The Issue-before us all, however, is affordability. In the most pragmatic terms, in balancing requirements, risk, and realistic budgets, affordability controls our numbers. The fact is that acquisition costs have increased faster than our top-line, and that drives very difficult choices within the budget process, which over the long term, takes a measure from our hands as we shape the future force … over the long term, takes capability from the hands of our Sailors and Marines.
This requires that we closely examine the way we do business with a clear eye on controlling cost. There are no quick fixes and the principles are well understood, but it’s worth a moment to outline a few of those principles we ‘re working on. It all starts with requirements, and so our first priority is on tightening the standards for our technical assessments and improving the quality of our cost and schedule estimates that inform our requirements decisions at the front end in order to reduce the risk of broken programs at the back end. VIRGINIA cleared that hurdle.
As we move forward with the Sea Based Strategic Deterrent AoA, we must ensure that the OHIO Class replacement does likewise. We are drawing a distinction between what systems could cost and what they should cost, and addressing risk in the budget while driving to a greater understanding of how we need to construct our acquisition strategies to meet a should cost objective. To quote Secretary Mabus, “nothing is sacred.” Across the Department, we’re placing greater emphasis on competition and, too, on the use of fixed price contracts. We are intent upon opening up competition on programs and subcontracts that have traditionally been sole-sourced, but have priced themselves out of the range for justification of continued sole-sourcing.
This is a particular challenge for the submarine community, where unique requirements across a highly specialized industrial base provides limited opportunity for competition.
Then-CNO Mullen addressed this challenge, however, by creating a different competition-competition for resources in the budget process. Much to the credit of folks in this room to meet CNO Mullen’s mandate for affordability, “2 for 4 in 12” has become “2 for 4 in 11” this year. As industry is well aware, and quick to remind us, stability is key to affordability. Within the bounds of the budget, we seek to provide stable procurement rates across the 30 year shipbuilding plan. At the individual program level, authority to change requirements and to change contracts is being reined in. At the Department level, we have emphasized stable procurement rates in the 2011 budget and the authority to change that program in POM 12 is likewise being reined in.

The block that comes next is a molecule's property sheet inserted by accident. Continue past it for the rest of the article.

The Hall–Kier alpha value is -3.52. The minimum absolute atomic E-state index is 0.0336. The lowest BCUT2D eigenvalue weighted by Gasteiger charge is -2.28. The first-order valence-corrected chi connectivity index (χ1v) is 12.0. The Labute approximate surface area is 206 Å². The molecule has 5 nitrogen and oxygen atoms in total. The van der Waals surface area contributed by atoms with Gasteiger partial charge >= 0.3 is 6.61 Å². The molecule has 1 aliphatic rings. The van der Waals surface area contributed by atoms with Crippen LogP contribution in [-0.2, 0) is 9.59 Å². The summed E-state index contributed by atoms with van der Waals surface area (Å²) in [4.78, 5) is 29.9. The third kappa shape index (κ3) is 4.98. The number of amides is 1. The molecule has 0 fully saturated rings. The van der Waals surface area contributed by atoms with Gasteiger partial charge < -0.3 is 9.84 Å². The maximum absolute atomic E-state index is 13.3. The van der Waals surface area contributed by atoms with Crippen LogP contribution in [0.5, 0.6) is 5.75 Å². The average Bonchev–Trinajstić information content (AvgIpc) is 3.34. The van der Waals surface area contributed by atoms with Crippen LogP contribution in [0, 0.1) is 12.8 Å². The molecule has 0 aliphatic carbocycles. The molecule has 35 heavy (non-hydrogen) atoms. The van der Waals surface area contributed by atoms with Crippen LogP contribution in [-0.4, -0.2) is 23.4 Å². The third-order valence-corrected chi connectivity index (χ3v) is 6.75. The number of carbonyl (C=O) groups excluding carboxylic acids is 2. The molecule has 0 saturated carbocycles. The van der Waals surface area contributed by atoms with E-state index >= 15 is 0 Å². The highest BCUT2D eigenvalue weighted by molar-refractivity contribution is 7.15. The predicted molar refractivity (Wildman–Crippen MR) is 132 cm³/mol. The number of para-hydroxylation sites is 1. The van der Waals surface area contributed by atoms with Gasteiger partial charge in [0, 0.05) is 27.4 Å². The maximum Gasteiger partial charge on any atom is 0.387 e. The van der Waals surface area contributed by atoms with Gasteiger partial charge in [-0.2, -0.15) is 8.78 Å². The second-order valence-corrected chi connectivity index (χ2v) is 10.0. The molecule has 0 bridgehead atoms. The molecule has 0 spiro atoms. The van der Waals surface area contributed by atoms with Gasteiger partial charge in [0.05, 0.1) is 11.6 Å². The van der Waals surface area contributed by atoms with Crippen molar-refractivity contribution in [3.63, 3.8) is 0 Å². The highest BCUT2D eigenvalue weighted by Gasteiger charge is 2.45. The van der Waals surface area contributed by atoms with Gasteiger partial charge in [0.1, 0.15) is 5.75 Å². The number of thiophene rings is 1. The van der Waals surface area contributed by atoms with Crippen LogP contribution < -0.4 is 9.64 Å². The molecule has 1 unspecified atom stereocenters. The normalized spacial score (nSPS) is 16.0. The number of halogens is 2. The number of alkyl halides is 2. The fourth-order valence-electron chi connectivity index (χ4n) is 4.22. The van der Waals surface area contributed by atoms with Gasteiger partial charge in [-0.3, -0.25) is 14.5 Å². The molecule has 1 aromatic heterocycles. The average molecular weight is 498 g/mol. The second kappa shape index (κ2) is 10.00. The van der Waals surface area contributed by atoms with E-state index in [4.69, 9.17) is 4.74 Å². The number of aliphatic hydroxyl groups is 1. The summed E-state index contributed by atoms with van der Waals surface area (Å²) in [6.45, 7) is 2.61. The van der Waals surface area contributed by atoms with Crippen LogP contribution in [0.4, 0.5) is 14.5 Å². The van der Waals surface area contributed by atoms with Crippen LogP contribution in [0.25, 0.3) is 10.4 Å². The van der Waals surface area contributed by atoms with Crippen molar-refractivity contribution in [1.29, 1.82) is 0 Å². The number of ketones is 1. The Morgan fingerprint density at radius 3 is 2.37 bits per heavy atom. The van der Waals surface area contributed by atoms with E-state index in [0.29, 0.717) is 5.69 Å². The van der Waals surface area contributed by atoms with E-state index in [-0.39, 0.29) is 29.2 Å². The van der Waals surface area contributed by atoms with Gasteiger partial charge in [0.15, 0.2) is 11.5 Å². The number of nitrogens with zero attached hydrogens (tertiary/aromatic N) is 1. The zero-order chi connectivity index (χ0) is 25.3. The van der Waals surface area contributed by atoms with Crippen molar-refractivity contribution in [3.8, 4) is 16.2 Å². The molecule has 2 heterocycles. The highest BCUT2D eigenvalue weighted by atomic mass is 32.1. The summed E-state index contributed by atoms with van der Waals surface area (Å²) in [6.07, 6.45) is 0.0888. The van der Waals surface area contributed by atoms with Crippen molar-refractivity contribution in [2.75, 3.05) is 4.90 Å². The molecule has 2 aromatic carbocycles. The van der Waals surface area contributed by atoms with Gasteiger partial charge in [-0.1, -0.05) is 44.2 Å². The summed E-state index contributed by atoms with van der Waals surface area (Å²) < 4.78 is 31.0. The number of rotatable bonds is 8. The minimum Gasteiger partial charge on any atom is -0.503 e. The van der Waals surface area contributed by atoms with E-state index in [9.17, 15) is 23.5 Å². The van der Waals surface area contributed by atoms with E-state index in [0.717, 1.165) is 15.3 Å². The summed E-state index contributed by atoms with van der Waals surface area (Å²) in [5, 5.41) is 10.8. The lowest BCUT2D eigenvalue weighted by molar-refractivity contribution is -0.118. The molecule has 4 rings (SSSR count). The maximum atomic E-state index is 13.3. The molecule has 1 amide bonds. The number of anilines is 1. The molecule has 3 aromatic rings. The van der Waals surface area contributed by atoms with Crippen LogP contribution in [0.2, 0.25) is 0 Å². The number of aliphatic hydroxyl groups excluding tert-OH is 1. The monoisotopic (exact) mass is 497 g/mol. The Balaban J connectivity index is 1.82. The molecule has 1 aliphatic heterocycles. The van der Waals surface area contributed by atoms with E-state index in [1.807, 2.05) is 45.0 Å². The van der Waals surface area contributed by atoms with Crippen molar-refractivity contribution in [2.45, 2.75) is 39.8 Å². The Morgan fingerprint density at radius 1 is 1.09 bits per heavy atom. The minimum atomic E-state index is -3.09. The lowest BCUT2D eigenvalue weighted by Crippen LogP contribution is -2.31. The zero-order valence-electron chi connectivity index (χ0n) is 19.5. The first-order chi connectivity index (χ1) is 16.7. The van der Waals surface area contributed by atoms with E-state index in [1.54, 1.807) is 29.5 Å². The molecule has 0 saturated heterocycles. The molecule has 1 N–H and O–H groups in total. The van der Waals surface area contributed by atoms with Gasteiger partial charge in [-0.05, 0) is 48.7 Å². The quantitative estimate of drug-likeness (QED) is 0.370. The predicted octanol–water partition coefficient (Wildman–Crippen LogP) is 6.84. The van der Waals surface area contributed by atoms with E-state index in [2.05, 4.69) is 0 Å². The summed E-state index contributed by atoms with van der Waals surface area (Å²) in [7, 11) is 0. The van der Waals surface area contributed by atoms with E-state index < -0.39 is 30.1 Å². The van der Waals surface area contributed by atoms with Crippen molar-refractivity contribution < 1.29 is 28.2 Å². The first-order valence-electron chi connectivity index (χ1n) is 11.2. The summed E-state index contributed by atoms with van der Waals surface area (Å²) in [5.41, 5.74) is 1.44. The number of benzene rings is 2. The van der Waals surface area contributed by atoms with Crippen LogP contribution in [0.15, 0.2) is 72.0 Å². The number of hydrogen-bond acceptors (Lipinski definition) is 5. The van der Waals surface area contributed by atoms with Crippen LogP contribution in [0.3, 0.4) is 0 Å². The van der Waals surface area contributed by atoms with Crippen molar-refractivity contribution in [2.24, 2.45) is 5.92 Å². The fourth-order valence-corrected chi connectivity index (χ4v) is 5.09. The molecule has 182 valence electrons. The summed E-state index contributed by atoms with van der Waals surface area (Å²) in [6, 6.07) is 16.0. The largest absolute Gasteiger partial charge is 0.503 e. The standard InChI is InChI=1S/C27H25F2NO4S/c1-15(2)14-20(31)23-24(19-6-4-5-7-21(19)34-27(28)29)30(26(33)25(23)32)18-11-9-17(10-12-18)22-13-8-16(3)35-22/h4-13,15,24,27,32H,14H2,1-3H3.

Our goals for modernizing today’s force and recapitalizing the fleet affordably cannot be accomplished without sustaining the health of the industrial base and likewise, cannot be accomplished without strong performance by our industry partners.
The defense industrial base is a strategic asset, fundamental to our national security, and it’s essential that we have a clear understanding of the issues affecting industry’s performance. To this end, with particular regard for the unique characteristics of the shipbuilding industrial base, we will be building upon past studies this spring to assess our shipyards, the vendor base, and the design industrial base with an eye towards capability, capacity, and productivity requirements needed by our Navy near-term and far-term. As well, to provide a government-industry forum for open discussion and debate, and advise on acquisition policy and broad industry trends and matters-outside of the confines of a contract – we are establishing an Industrial Base Council with participation by Navy, other services, and industry, and I’ll be looking for engagement in the near future.
In the end, industry must perform. We will work to benchmark performance, to identify where improvements are necessary, to provide the proper incentives for capital investments where warranted, and to reward sustained strong performance with more favorable terms and conditions. As I’ve stated before, my goal is for the defense corporation to spend less time describing the concerns of the Street to me and more time describing the concerns of the waterfront to the Street.
To meet our objectives, we must be smart buyers. We have gone far in the course of the past year to reverse the downsizing trend in the acquisition workforce. From supervisors of shipbuilding, to the warfare centers, to the SysComs and program executive offices; we’ve filled vacancies and have added more than 2000 professionals in the fields of systems engineering, manufacturing, program management, contracts, and T &E. Of course, we have much farther to go. The objective is not merely to increase the workforce, but to restore core competencies that have slipped loose over the course of a decade and a half of downsizing.
Admiral Rickover once offered, that
“Good ideas are not adopted automatically. They must be driven into practice with courageous impatience. Once implemented they can be easily overturned or subverted through apathy or lack of follow-up, so a continuous effort is required. ”
We serve today in a Navy that Admiral Rickover began to shape a half century ago. And though today’s is a very different world, complicated by different challenges and new dangers, what we learned through the SKIP JACK and PERMIT and STURGEON and “41 for Freedom”, brought us LOS ANGELES and OHIO; and as we move forward from SEA WOLF to VIRGINIA and the next BOOMER, we need be careful to heed Rickover’s wisdom, and drive into practice with courageous impatience those good ideas needed to ensure our continued naval dominance for the next half century.
Thank you for your support of our Navy and this opportunity to join with you today.